Maryville University Embraces ‘Pokémon Go’ Craze

A Maryville 'Pokémon Go' Club is Planned

by Chris Reimer

Reading time: 2 minutes

In this Pokémon Go moment, you might need to suspend disbelief.

The new augmented reality video game, played on mobile devices and based on a ‘90s Japanese cartoon franchise, has garnered more daily usage in one week than Twitter, and has caused Americans to leave their air-conditioned homes and walk great distances in the humid outdoors in search of small mythical electronic creatures named Pikachu and Charmander.

Maryville University Embraces Pokemon Go Craze

Such is the world of Pokémon Go, the sensation sweeping the nation for which there is little to no historical precedent. If you look closely enough while driving to work, visiting the zoo, or sitting on your front porch, you’ll witness roving bands of players, smartphones in the air, getting unplanned exercise and actually enjoying it. Just days after the game’s release, Maryville’s eSports team, (one of 10 club sports offered on campus), joined the legion of Maryville students, high schoolers, and nearby office workers traversing campus on the hunt for Pokémon.

Pokémon Go is the most successful example of an augmented reality video game in history.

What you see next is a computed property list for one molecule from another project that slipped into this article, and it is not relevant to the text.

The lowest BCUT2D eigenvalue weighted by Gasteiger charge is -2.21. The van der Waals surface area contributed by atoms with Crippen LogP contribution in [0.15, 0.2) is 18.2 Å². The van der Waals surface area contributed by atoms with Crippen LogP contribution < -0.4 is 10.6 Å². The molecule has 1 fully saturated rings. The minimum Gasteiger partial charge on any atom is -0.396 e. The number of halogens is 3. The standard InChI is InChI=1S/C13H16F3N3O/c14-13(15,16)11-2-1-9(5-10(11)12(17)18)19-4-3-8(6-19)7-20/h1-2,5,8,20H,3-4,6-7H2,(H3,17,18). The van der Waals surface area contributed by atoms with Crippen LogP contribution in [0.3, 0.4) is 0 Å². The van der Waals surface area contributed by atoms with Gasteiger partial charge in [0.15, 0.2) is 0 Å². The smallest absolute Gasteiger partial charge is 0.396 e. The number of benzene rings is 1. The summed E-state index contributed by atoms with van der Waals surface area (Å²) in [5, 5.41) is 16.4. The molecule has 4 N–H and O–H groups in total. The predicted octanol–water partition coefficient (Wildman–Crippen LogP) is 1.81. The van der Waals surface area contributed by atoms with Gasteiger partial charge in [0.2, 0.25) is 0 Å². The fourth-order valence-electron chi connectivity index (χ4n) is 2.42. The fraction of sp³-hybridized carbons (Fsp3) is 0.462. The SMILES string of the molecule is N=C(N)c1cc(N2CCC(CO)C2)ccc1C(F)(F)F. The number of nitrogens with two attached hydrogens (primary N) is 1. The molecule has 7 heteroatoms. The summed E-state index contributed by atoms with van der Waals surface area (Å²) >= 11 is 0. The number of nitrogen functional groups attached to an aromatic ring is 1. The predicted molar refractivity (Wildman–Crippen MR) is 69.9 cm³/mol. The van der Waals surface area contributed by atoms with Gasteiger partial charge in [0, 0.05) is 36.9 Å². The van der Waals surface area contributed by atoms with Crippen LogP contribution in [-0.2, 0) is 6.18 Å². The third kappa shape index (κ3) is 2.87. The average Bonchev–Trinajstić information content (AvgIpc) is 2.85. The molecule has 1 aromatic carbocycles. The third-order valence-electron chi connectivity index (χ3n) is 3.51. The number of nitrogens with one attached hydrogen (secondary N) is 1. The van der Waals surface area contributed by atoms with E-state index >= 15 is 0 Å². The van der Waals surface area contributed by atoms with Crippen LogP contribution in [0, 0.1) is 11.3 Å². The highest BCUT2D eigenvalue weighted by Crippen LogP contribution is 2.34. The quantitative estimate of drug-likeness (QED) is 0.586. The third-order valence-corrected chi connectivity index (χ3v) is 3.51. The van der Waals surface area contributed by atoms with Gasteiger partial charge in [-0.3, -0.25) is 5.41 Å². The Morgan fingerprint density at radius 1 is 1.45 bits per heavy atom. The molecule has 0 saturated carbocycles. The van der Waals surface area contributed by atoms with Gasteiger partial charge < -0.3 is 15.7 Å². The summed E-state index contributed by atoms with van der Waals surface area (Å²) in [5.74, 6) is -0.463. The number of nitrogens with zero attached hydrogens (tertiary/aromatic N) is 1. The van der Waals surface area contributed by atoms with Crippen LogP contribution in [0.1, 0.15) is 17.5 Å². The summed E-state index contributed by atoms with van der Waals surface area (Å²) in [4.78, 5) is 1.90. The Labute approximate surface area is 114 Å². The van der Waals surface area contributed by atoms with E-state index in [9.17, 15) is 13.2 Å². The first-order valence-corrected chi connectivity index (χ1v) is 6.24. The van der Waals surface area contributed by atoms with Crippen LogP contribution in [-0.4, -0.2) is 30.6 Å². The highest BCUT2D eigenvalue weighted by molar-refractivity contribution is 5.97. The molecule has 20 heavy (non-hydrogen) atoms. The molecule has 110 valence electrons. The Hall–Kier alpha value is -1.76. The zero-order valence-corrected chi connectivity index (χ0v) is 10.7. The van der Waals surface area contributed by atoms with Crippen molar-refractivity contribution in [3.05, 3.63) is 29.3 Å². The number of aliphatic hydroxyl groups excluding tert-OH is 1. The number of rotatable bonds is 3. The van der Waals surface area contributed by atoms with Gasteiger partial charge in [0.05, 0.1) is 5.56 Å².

“Maryville’s campus is lit for this game,” says Dan Clerke, Maryville student and director of eSports. “With fifteen Poké Stops and Donius University Center as the gym, this is a great place to play Pokémon Go.”

Maryville University Embraces Pokemon Go CrazeCreation of the game required nothing more than location tracking, Google Maps, and a smartphone camera. Simplicity aside, it is the most successful example of an augmented reality video game in history.

“Pokémon Go combines great hardware, software, and creative content to make something truly revolutionary,” says Matt Raithel, associate instructor of game design in the Art & Design Program. “Our new game design concentration coming this fall seeks to help students understand how these three principles can come together to make engaging and entertaining interactive experiences that the world can enjoy.”

One week into the craze, Mario Morgan, assistant director of admissions, suggested Maryville drop a “lure” at all 15 campus Poké Stops. As a result, campus was abuzz with Pokémon creatures and players.

Clerke has announced the formation of a Maryville Pokémon Go Club, with details to come.

“If they continue to release updates and keep it interesting, people will keep playing,” Clerke says of the game’s popularity. “The new club will hold big gameplay events on campus.”

Pokemon Go at Maryville UniversityClerke has spent his gaming career playing complex video games, like League of Legends and Counterstrike. Why Pokémon Go? “I love it. The game is fun. And video games are the future.”